Good evening folks,

I had some trouble optimizing the calculation of terrain penalty and obstacles that affect maximum movement range as you select a unit, which forced me to think outside the box to find another method. I’ll try to explain it in a comprehensive fashion and in the simplest way possible. If you have any question, do not hesitate to use the comment section below.

In the video below, I tried two flawed methods before finding the appropriate way to approach the issue.

Version 1
Here, I tried displaying everything from the get-go, which created this sliding animation to display movement range.

I took the grid that a user with no terrain or obstacle penalty could walk (which is 5 max movement range in this case), then I looped in this array to make detect any squares with either an obstacle on them, or that would require more than 5 move range to reach. Since I have to draw a path and detect obstacles on every square (which is about 40 squares, in this case), the player could see the computer calculating. It would be even worse on a less powerful computer.

Version 2
Then, I thought that, maybe, if I displayed the tiles AFTER the calculation, it would be nearly seemless, but the fact that it takes about 0.5 second to calculate made it visible too. If the player had to deal with this on every unit movement, it would get frustrating. Then again, it could also be worse, depending on the player’s computer.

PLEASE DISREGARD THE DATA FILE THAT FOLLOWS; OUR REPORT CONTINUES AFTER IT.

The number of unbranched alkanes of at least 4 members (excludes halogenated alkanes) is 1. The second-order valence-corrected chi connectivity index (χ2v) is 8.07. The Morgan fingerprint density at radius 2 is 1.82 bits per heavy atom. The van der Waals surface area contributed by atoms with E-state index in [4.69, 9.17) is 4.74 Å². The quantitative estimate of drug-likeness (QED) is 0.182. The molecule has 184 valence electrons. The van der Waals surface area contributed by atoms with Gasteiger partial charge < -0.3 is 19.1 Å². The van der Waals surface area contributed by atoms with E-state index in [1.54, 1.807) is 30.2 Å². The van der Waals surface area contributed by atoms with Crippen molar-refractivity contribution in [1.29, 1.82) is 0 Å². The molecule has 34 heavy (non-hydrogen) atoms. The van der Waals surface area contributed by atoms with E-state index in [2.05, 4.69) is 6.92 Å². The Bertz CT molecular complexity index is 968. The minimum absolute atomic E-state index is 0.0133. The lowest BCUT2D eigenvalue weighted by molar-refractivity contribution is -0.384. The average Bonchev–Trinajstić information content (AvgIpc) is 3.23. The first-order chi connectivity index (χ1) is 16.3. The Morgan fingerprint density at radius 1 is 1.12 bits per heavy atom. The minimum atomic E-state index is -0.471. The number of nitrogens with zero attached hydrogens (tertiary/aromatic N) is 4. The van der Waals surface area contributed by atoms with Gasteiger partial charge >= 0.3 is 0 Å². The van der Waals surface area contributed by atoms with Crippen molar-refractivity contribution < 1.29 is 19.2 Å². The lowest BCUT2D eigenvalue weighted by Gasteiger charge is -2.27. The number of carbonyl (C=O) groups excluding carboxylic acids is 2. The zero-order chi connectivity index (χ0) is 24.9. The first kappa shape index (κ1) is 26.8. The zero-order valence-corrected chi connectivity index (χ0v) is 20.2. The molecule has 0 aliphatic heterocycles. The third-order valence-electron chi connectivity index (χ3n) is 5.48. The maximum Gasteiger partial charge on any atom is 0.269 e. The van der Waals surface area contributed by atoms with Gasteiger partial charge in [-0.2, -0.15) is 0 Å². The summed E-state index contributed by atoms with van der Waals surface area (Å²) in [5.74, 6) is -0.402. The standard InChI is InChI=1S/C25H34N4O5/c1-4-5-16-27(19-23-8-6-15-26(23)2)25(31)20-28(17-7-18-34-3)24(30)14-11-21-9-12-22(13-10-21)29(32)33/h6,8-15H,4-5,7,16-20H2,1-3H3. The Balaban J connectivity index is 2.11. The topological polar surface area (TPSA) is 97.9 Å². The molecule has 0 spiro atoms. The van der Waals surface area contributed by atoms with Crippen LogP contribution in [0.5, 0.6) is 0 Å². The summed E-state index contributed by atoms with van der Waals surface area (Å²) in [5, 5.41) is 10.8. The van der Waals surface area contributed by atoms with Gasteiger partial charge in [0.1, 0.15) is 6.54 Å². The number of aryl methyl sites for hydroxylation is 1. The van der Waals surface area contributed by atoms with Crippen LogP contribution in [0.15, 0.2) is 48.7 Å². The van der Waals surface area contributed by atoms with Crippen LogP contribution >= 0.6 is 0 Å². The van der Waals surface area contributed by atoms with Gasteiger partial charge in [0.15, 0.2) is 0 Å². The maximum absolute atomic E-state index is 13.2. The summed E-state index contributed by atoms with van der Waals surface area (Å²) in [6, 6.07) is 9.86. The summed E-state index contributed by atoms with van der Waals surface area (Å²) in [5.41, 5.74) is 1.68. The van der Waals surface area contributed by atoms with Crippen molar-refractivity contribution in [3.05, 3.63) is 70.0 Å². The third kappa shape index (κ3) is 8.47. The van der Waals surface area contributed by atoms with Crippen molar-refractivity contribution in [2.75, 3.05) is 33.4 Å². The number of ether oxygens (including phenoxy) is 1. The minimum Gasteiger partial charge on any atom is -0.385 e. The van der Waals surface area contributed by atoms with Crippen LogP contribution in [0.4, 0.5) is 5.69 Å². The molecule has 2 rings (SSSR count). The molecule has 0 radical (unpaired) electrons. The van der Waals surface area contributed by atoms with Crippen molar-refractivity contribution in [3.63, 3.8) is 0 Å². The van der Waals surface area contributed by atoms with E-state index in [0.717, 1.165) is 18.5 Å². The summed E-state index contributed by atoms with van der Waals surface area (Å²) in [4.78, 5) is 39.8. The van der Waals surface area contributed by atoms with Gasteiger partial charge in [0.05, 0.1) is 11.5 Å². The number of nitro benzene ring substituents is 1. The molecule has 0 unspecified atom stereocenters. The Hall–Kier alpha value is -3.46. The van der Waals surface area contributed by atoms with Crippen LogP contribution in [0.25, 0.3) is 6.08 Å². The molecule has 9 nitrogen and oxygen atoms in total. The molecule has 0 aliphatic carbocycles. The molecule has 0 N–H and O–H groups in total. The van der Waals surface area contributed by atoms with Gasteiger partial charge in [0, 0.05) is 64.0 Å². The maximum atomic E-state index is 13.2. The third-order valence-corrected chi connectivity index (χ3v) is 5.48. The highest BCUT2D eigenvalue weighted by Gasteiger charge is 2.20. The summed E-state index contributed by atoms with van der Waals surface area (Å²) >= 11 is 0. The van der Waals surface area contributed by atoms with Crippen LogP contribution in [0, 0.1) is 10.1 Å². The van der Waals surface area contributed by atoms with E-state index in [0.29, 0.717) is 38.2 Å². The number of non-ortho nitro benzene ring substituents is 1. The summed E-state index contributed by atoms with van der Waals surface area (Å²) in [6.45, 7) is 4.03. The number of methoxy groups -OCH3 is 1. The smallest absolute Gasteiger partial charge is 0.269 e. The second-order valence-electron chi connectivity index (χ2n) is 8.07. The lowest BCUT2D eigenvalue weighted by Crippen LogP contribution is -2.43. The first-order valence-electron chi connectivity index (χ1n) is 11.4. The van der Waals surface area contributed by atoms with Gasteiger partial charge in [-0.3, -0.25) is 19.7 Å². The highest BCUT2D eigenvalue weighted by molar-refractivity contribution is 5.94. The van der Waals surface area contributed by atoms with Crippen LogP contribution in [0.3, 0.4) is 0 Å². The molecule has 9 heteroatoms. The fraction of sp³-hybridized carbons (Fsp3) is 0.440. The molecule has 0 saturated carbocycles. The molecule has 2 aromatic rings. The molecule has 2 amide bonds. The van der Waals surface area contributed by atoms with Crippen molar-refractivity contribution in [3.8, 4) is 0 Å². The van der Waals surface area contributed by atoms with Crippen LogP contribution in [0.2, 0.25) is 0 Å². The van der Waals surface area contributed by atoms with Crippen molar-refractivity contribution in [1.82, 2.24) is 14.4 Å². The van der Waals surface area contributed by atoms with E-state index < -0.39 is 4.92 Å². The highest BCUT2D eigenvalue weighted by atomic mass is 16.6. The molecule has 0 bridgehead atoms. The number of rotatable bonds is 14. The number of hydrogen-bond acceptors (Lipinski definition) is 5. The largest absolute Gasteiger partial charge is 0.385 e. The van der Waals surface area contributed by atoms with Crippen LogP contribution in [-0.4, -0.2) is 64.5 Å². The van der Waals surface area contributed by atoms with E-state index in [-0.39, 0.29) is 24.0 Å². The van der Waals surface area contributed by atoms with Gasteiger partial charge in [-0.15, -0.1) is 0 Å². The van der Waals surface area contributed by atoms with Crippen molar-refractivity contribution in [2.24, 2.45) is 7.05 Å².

Final Version
After analyzing a Fire Emblem game, I noticed that before every turn, there is some music playing while ‘Player Phase’ is displayed. THIS is the moment when they calculate the movement penalty and store it in the memory. It would also explain why units can go through other allied units. Their new position isn’t taken into account until the next turn.

Afterwards, you just have to access to the variable to get the accessible tiles when you select the unit instead of calculating them on the spot.

If I decide to add a dancer/bard/refresher, I could also use the animation time to calculate the new movement range.


I’ll see you guys next time,


Moving Units Around Pt. 2

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